Continuing her investigation of artificial environments, Brooks next pondered the degree to which we have tamed nature through the creation of domesticated, miniaturized versions of phenomena that originate wild and free, such as waterfalls or oceans. In Falls (1989), an indoor waterfall from an atrium lacks any of the spontaneous fluidity that one would expect from falling water. Frozen like an icicle, the stark white clump appears halted in midstream. Similarly, there are no signs of life in Tank (1989), where fish are strangely absent. This is because the aquatic landscape here is actually a fake photographic backdrop that was made solely for the purpose of being inserted into a fish tank. For whom is this habitat intended? Are we fooling the fish?
As questions surfaced in Brooks’s work about the relationship between domesticated environments and those who use and derive pleasure from them, the artist observed that foremost among the more extravagant examples of staging for the sake of showing off are night-lit homes and gardens. For a series of night scenes from 1990, Brooks photographed details from magazines and books on lighting and landscaping. In Front Entry (1990) any sense of spatial perspective has been lost to the confusion of dissonant patterns of stark glaring lights juxtaposed with sooty, blackened foliage and ground. In exaggerating the abstract patterns already existent in the setting. Brooks brings out an unsettling tone, contradictory of the notion that the lights within the house should connote warmth and comfort. On the contrary, what happens inside the home has become secondary to the extraordinary spectacle around it. According to Brooks, in these night scenes “nature is not at rest. She is lit up constantly. Emphasis is…on the perpetual quality that the lights never go out.”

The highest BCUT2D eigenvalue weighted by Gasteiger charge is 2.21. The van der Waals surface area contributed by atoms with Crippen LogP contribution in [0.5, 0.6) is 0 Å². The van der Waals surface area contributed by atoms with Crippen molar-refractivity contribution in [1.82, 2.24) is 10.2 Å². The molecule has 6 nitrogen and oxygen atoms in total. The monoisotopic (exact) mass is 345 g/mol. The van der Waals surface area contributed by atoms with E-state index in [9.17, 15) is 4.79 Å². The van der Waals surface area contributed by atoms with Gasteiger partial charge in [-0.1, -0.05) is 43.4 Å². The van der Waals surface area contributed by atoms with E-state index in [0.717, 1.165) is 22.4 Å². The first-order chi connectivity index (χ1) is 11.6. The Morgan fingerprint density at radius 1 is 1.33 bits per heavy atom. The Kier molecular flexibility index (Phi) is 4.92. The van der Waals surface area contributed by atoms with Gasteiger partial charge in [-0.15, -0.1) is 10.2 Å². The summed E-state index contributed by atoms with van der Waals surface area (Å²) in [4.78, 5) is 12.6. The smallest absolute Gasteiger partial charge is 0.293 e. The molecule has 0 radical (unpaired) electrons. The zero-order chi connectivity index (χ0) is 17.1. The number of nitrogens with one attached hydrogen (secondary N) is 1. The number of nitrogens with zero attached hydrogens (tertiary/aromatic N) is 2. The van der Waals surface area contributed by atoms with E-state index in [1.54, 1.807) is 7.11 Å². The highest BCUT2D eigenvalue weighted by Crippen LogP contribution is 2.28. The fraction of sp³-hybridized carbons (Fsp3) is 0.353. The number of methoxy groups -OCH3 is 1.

In the summer of 1991, Brooks was watching television footage of the Gulf War, which included a July Fourth simulation of Scud missiles. Still thinking about the metaphoric implications of nightlit skies, she was reminded of the Challenger disaster. At once mystified and terrified by the parallels between fireworks, a controlled spectacle of light, and the violence transmitted across TV screens nightly, she began photographing such images. In Works (1991), Brooks has transformed the light patterns into amorphous globules that trigger a number of associations, ranging from explosions to dangerous microorganisms. The threatening tenor of these works is reinforced by an acidic palette of purples and grays. Concurrent with Works, Brooks also photographed images of light beams, as she views both as ultimate departures from nature and symptoms of serious cultural demise. Brooks has commented, “I see the light beams and the fireworks as evil, anti-nature crowd-control devices, a general leveling, a diversion of energy — the spectacle as empty theater.”